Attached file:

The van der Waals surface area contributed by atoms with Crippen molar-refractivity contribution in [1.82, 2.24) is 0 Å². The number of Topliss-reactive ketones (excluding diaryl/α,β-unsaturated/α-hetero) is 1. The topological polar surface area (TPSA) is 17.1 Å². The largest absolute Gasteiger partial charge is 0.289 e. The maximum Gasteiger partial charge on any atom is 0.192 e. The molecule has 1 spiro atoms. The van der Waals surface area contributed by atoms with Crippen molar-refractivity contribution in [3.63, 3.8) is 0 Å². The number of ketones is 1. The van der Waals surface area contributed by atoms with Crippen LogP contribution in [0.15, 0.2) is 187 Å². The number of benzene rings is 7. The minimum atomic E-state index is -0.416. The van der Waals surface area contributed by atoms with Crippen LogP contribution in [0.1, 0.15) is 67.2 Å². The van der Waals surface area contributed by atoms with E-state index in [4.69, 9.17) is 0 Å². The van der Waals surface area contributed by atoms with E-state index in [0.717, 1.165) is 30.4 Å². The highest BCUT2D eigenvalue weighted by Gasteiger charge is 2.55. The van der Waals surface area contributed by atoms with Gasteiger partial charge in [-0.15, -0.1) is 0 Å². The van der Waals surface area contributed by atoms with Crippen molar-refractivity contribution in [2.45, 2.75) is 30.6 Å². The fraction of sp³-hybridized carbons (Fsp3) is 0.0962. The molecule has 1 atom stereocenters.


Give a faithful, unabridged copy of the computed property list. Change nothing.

The van der Waals surface area contributed by atoms with Crippen molar-refractivity contribution in [1.82, 2.24) is 0 Å². The number of Topliss-reactive ketones (excluding diaryl/α,β-unsaturated/α-hetero) is 1. The topological polar surface area (TPSA) is 17.1 Å². The largest absolute Gasteiger partial charge is 0.289 e. The maximum Gasteiger partial charge on any atom is 0.192 e. The molecule has 1 spiro atoms. The van der Waals surface area contributed by atoms with Crippen molar-refractivity contribution in [3.63, 3.8) is 0 Å². The number of ketones is 1. The van der Waals surface area contributed by atoms with Crippen LogP contribution in [0.15, 0.2) is 187 Å². The number of benzene rings is 7. The minimum atomic E-state index is -0.416. The van der Waals surface area contributed by atoms with Crippen LogP contribution in [0.1, 0.15) is 67.2 Å². The van der Waals surface area contributed by atoms with E-state index in [4.69, 9.17) is 0 Å². The van der Waals surface area contributed by atoms with E-state index in [0.717, 1.165) is 30.4 Å². The highest BCUT2D eigenvalue weighted by Gasteiger charge is 2.55. The van der Waals surface area contributed by atoms with Gasteiger partial charge in [-0.15, -0.1) is 0 Å². The van der Waals surface area contributed by atoms with Crippen molar-refractivity contribution in [2.45, 2.75) is 30.6 Å². The fraction of sp³-hybridized carbons (Fsp3) is 0.0962. The molecule has 1 atom stereocenters.